Desiree's Baby has been set in the days before the abolition of slavery in the big farms/plantations owned by whites and tendered by black slaves in the Southern State of Texas. Monsieur Valmonde finds an abandoned baby by the wayside. His wife, Madam Valmonde, does not have a child of her own thus; she takes the baby and names her Desiree. Madam Valmonde and her husband, Monsieur Valmonde raise the child, until she turns 18 years-an age considered ripe for courtship and marriage (Chopin). Her beauty, elegance, and white skin attract Monsieur Aubigny, a plantation owner and widower who just returned from burying his wife in France. This essay provides an insight into alienation in relationships, the consequences of man's evil institutions like slavery and racism.
Aubigny, the main character, feels a strong sense of alienation in his relationship with black slaves, a people that he greatly despises. They are an inferior race, generally a non-people in his eyes. Aubigny a rich "white" landowner is endowed with wealth and the right color. In the society that all the characters live, white is deemed acceptable and good. Anybody with a black skin is a social outcast, and they should be rejected to live the cursed life, that of slavery. Aubigny's parents were white, and they instilled into him the "right" color that an endowed person should have or associate. His family is one of the initial sources of alienation. His upbringing constantly placed him on top of blacks, and this is why he denies his baby because it is turning black. Madam Valmonde also exclaimed that Desiree's baby was not "the baby" implying that the baby's origin and color will not be accepted by society as that of Aubigny's.
The society, immediate family, and close friends shape the status of an individual. The way people behave is largely affected by; how they perceive themselves and what society will think about them. Madam Valmonde refuses that Desiree's baby is not the kind of child that society will accept. Society cannot accept that both Augbiny and Desiree, both white can have a black offspring, the cursed race. Augbiny cannot accept living with a woman who has given birth to an inferior being (Chopin). He cannot imagine what his close friends, family, and society will think about him. This is why he decides to alienate himself from both wife and child before society judges his behavior. His actions are dictated by society and not by self-worth. If society does not accept blacks, then he too cannot accept them. He burns everything that belongs to Desiree and her baby to get rid of any information that links his private life to blacks.
This shows that he cannot outdo the code of conduct in his white dominated society. Desire too cannot imagine what society will think of her black baby and she chose to drown with him in a swamp. Madam Valmonde plays the role of society. She knows that the real father, Aubigny, will not accept the baby. She tries to express this to Desiree although she does not understand. She also plays the part of society that will accept the rejected. She willingly takes her daughter and grandson back. This shows her motherly love and concern for the unhappy daughter. Failure to accept her adopted daughter and grandson may cause her to be labeled as "selfish and inhuman" by society. The letter from Augbiny's mother to his father serves the role of a wakeup call into reality. It jerks Augbiny into knowing that whatever he has rejected (black) is in his blood and in fact the source of his life (mother) (Chopin).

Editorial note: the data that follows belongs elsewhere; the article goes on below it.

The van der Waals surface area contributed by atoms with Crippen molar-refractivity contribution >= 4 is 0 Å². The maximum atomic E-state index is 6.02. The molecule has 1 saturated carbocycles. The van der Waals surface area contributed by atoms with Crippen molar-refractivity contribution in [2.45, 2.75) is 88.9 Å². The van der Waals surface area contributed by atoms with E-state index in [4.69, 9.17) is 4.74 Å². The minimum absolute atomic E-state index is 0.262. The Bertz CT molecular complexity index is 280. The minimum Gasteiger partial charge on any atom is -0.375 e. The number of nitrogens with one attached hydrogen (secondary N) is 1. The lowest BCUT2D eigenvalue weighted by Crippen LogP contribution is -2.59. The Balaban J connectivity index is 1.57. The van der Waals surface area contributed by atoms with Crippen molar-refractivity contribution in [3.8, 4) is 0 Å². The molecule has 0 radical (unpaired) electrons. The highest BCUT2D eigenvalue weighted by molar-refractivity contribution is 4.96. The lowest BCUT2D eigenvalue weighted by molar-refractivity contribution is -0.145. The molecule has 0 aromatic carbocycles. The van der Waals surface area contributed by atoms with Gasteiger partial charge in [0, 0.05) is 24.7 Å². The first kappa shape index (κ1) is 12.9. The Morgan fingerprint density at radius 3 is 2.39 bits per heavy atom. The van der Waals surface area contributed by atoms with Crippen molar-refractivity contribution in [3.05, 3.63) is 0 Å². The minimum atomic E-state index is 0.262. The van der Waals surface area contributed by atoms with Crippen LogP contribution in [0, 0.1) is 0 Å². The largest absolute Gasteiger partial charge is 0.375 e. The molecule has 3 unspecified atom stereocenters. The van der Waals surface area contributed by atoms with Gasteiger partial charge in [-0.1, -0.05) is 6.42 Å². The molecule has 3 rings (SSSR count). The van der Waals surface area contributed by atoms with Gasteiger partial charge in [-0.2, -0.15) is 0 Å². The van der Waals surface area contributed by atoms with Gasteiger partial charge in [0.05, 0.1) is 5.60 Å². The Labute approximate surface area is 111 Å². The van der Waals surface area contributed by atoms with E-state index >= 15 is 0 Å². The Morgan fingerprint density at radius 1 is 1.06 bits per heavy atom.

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A popular culture metaphor taken from the story is the one that describes Armand Aubigny's features. He is described as a having a dark and handsome face that had not been disfigured by frowns. This metaphor implies that black is handsome although society does not accept people of color (Chopin).This metaphor shows the irony in society's code of acceptance. A person can be black and handsome and yet society had rather accept white and ugly because the later comes from a superior race while the earlier originates from an inferior race.
Aubigny lacks a complete sense of direction. He knows that the origin of Desiree's parents is not know and yet drinks into her beauty. He cannot accept the color of slaves thus results to deceit and wickedness to save his face in society. He is very ignorant of his looks and denies his looks. The fact that he does not acknowledge his ignorance, wants to satisfy the code of acceptance of society makes him ruin his relationship with his family. Ironically, He begins to treat the slaves fairly because he realizes that he has a black baby!